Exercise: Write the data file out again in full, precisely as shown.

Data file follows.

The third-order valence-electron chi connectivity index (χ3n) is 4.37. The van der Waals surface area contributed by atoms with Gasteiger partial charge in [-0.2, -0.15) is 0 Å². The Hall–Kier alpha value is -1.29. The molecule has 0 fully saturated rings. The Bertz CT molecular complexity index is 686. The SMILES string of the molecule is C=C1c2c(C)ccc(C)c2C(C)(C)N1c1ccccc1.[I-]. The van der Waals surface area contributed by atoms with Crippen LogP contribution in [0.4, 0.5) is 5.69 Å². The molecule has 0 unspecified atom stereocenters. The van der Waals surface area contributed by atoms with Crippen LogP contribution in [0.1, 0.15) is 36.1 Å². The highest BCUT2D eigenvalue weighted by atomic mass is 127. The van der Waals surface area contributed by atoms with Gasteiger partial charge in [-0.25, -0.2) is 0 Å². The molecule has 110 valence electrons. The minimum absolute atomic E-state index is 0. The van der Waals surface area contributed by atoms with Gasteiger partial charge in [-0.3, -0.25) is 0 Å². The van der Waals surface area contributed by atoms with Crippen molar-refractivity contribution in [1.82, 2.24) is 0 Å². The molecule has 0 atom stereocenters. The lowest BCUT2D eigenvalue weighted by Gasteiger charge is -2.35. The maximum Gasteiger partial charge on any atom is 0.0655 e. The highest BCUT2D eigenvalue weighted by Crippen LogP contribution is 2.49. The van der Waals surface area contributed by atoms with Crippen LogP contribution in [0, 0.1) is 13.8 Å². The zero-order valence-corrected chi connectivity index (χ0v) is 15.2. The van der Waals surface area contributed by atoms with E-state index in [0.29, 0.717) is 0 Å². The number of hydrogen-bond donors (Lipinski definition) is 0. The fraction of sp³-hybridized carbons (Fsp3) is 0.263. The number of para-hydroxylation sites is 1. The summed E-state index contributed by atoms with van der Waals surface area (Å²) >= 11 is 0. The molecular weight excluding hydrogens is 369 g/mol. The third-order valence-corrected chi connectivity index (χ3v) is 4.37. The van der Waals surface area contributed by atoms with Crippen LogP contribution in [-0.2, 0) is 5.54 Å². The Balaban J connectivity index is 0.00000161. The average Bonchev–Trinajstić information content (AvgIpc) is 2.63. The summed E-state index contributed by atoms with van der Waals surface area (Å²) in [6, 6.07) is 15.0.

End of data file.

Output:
The third-order valence-electron chi connectivity index (χ3n) is 4.37. The van der Waals surface area contributed by atoms with Gasteiger partial charge in [-0.2, -0.15) is 0 Å². The Hall–Kier alpha value is -1.29. The molecule has 0 fully saturated rings. The Bertz CT molecular complexity index is 686. The SMILES string of the molecule is C=C1c2c(C)ccc(C)c2C(C)(C)N1c1ccccc1.[I-]. The van der Waals surface area contributed by atoms with Crippen LogP contribution in [0.4, 0.5) is 5.69 Å². The molecule has 0 unspecified atom stereocenters. The van der Waals surface area contributed by atoms with Crippen LogP contribution in [0.1, 0.15) is 36.1 Å². The highest BCUT2D eigenvalue weighted by atomic mass is 127. The van der Waals surface area contributed by atoms with Gasteiger partial charge in [-0.25, -0.2) is 0 Å². The molecule has 110 valence electrons. The minimum absolute atomic E-state index is 0. The van der Waals surface area contributed by atoms with Gasteiger partial charge in [-0.3, -0.25) is 0 Å². The van der Waals surface area contributed by atoms with Crippen molar-refractivity contribution in [1.82, 2.24) is 0 Å². The molecule has 0 atom stereocenters. The lowest BCUT2D eigenvalue weighted by Gasteiger charge is -2.35. The maximum Gasteiger partial charge on any atom is 0.0655 e. The highest BCUT2D eigenvalue weighted by Crippen LogP contribution is 2.49. The van der Waals surface area contributed by atoms with Crippen LogP contribution in [0, 0.1) is 13.8 Å². The zero-order valence-corrected chi connectivity index (χ0v) is 15.2. The van der Waals surface area contributed by atoms with E-state index in [0.29, 0.717) is 0 Å². The number of hydrogen-bond donors (Lipinski definition) is 0. The fraction of sp³-hybridized carbons (Fsp3) is 0.263. The number of para-hydroxylation sites is 1. The summed E-state index contributed by atoms with van der Waals surface area (Å²) >= 11 is 0. The molecular weight excluding hydrogens is 369 g/mol. The third-order valence-corrected chi connectivity index (χ3v) is 4.37. The van der Waals surface area contributed by atoms with Crippen LogP contribution in [-0.2, 0) is 5.54 Å². The Balaban J connectivity index is 0.00000161. The average Bonchev–Trinajstić information content (AvgIpc) is 2.63. The summed E-state index contributed by atoms with van der Waals surface area (Å²) in [6, 6.07) is 15.0.